To demonstrate the effects of Comet’s “fragment_bin_offset” parameter on search results, we analyzed two LTQ Orbitrap Velos runs (human ES cell lysates, see Supplemental Materials for details). A human sequence database was searched and decoy peptides were analyzed using the “decoy_search = 1” parameter option, which generates on-the-fly decoy peptides and scores them in competition with the target peptides as if searching a concatenated target-decoy sequence database (see Supplemental Materials for details of the decoy peptide generation). The “fragment_bin_tol” parameter was set to 1.0005, and the bin offsets were varied from 0.0 to 0.9 in 0.1 increments. The results of this analysis are shown in Figure 5, in which the x-axis is q-value [20] and the y-axis is the number of target peptide-spectrum-matches. The best performing offset value is 0.4, whereas the 0.0, 0.1, and 0.2 offsets perform poorly. This analysis and others (data not shown) indicate that a setting of “fragment_bin_offset = 0.4” consistently performs well when “fragment_bin_tol” is set to 1.0005. From a practical standpoint, users who do not want to tinker with optimizing parameters for each dataset should simply apply the following parameters for low resolution MS/MS data:
$$ \begin{array}{l}\mathrm{fragment}\_\mathrm{bin}\_\mathrm{t}\mathrm{o}\mathrm{l}=1.0005\hfill \\ {}\mathrm{fragment}\_\mathrm{bin}\_\mathrm{offset}=0.4\hfill \\ {}\mathrm{theoretical}\_\mathrm{fragment}\_\mathrm{ion}=1\hfill \end{array} $$
and for high resolution MS/MS data:
$$ \begin{array}{l}\mathrm{fragment}\_\mathrm{bin}\_\mathrm{t}\mathrm{o}\mathrm{l}=0.02\hfill \\ {}\mathrm{fragment}\_\mathrm{bin}\_\mathrm{offset}=0.0\hfill \\ {}\mathrm{theoretical}\_\mathrm{fragment}\_\mathrm{ion}=0\hfill \end{array} $$
Figure 5

Plot of q-value versus number of target hits while varying the “fragment_bin_offset” parameter from 0.1 to 0.9 in 0.1 increments. Offset 0.4 give best identification performance whereas offsets 0.0, 0.1, and 0.2 perform much worse than the other offset settings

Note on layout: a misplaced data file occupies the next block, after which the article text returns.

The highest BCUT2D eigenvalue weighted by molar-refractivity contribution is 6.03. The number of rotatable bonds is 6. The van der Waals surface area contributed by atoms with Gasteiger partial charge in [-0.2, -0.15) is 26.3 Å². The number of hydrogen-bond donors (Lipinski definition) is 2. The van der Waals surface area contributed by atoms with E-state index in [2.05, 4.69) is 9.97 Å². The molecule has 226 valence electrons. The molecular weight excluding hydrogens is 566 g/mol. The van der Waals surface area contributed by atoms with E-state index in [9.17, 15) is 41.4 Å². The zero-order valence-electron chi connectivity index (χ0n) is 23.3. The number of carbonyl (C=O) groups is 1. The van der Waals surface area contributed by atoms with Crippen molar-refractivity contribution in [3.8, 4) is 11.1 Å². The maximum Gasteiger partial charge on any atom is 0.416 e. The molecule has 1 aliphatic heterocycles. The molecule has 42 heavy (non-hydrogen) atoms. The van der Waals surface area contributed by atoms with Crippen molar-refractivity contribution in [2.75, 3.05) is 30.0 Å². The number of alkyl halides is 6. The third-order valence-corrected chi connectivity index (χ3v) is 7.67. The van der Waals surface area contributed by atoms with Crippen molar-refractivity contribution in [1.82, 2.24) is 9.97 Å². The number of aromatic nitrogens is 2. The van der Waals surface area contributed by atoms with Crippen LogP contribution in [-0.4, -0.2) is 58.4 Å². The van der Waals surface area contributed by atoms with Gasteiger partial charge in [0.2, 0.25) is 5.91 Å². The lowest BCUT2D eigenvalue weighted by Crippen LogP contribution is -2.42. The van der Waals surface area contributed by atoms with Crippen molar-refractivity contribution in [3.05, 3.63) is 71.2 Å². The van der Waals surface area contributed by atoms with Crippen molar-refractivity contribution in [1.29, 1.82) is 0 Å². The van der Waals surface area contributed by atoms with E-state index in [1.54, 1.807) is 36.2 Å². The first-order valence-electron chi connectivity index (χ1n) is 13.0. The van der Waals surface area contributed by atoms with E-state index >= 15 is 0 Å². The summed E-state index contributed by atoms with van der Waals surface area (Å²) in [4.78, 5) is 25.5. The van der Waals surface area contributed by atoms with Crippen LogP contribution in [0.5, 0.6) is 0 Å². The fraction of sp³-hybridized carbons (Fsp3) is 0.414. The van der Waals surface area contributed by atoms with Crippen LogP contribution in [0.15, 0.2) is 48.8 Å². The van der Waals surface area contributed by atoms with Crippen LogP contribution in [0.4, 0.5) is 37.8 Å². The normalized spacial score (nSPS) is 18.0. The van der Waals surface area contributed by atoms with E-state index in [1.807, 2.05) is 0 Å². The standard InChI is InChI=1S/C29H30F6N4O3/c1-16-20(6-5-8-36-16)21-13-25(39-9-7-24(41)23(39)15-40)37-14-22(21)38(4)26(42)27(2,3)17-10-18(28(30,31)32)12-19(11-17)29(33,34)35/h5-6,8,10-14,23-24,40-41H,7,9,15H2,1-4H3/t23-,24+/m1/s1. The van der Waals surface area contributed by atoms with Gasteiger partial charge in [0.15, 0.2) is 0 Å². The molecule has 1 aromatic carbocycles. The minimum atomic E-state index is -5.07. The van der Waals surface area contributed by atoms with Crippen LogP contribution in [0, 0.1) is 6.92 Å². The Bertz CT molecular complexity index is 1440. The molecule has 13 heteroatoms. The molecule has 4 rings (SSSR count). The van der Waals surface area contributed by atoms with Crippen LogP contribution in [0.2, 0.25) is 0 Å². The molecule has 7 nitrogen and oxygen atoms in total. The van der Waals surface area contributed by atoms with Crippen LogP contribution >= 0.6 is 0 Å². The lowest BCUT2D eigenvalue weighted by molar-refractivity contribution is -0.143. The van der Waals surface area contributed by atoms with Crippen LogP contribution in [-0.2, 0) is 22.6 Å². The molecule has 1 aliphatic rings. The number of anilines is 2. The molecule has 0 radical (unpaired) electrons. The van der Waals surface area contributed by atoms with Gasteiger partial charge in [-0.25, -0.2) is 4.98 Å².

As demonstrated in Figure 4, the choice of bin size and bin offset can make a big impact on the resulting spectral representation and search scores. Note that the bin width is related to but inherently different from a classic fragment mass tolerance setting. The effect of varying the bin width is not the same as varying a fragment mass tolerance using the same values. The bin width choice, along with the bin offset value, will define where the bin edges lie but this does not guarantee that they are centered on each fragment peak even if using values greater than the instrument mass accuracy. Small variations of the bin width will cause the bin edges to end up in suboptimal locations across many regions of the spectrum.

Theoretical Peaks Shape and Flanking Peaks

The “theoretical_fragment_ion” parameter instructs Comet whether or not to include signal from the flanking bins in the cross-correlation calculation. In the original implementation of SEQUEST, fragment ions in the theoretical spectrum have reconstructed peaks with an intensity of 50 at the mass bin corresponding to the fragment ion mass and peaks of intensity 25 at the flanking bins. Adding the flanking peaks was meant to generate a peak shape that mimicked the wide peaks of the low resolution data at that time. The “theoretical_fragment_ion” parameter controls whether or not to incorporate these flanking peaks in the current cross-correlation calculation. With a wide bin size of 1.0005, adding signal from the flanking bins performs poorly compared with leaving off the flanking peaks. But with narrow bin widths, contributions from the flanking peaks do improve identification rates (data not shown).

Modification Options